August 2, 2007

Book Review: Harry Potter and the Deathly Hallows

Harry Potter and the Deathly Hallows is a fitting and enjoyable, if underwhelming, conclusion to the exciting series of books.  Deathly Hallows was an enjoyable read, and a lot of fun.  But I have three problems with it now that I’m done; overall, I’d give it a “B” grade – above average but not excellent.  Some spoilers follow these thoughts.


First, it drags.  Particularly in its first act, the book’s characters just don’t seem to do very much after the first few chapters.  It’s not so much that they spend a lot of time sitting around talking about their feelings – they just plain sit around.  Also, the body count is not as high as I had initially thought; for all of there being a war going on between the wizards, there isn’t that much death depicted.  The book is not about making sacrifices to achieve defeat over evil; at best, it’s about patience in the face of overwhelming odds and at worst, it’s about patience in the mind of the reader to hope that Rowling will eventually get back to writing about some action.


Second, the climax of the book has a bizarre and off-balance interlude.  I would much rather that the author had found a way to realize her narrative goals for that chapter in a different way than she did and I’m sure I could have thought of at least five ways that could have been done.  Imagine if, in the big final scene of Return of the Jedi, when Luke and Darth Vader and the Emperor are all dueling and fighting, there was a three-minute flashback to a quiet moment from Luke’s training with Obi-Wan.  Similarly, the epilogue has no narrative purpose at all and could have been omitted entirely.


Third, it lacks the depth of the previous stories.  The story is a series of “find-the-dingus” mini-adventures rather than a single narrative, which will be no surprise to those who recall how the sixth book ended.  There isn’t a lot of exploration of Big Ideas along the way.  Previous Harry Potter books have addressed issues of morality, bravery, friendship, equality, and grief.  (And a healthy distrust of the potentially oppressive and abusive power of government.)  This book flirts with the ideas of acceptance and forgiveness, but only in a very roundabout sort of way.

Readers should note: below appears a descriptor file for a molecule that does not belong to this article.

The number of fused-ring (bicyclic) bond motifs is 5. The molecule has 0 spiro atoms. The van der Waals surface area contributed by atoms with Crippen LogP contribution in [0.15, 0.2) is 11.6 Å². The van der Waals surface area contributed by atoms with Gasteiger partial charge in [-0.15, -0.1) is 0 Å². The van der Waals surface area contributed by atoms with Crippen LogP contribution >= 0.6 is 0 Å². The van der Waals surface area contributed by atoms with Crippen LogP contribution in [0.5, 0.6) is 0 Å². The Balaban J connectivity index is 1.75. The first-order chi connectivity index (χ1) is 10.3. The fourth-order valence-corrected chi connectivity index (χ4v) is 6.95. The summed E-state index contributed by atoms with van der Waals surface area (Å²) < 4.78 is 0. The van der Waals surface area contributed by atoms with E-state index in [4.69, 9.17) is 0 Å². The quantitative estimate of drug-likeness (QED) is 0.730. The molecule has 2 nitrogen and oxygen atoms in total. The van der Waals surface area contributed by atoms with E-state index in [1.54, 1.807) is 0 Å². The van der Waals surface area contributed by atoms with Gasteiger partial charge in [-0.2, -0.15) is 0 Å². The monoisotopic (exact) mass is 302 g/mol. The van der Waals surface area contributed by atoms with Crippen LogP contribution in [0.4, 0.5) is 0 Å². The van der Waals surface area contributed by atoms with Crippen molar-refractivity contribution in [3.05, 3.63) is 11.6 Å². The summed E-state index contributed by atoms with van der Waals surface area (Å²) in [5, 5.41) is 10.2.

Don’t get me wrong, there are some moments of genuine excitement, several scenes of fantastic fun and adventure, when the book demands attention and is a gripping page-turner.  The bad guys are really bad, Harry and his friends show what they are really made of and make you proud, and the story does build to a climactic finale that fans have been hoping for at the Battle of Hogwarts.


The movie that results from the book will be fun and exciting.  I think that the producers would be well-advised to film Harry Potter Six and Harry Potter Seven at the same time, before the actors playing the heroes grow too old to look like teenagers; Daniel Radcliffe, who plays Harry, is already 18 years old and it seems to take the producers about two years to crank one of these movies out.  I’m just saying.


But the senses of wide-eyed joy, wry humor, and confrontation of bigger narrative issues are, if not completely absent, nevertheless present in deficient quantities. The book feels very much like it was written because of the overpowering writer’s impulse sometimes called “fulfillment of contractual obligation” but which surely had even greater pressure behind it because of the unprecedented global popularity of the books. 


I’m sure lots of writers have books like this.  The muse sings when she chooses to, and she doesn’t care when the publisher’s deadlines are approaching.  The obviously-talented J.K. Rowling was surely under immense pressure to write this book, and she turned in journeyman work despite it.  It’s good, but it’s not the magnum opus you were hoping to read.

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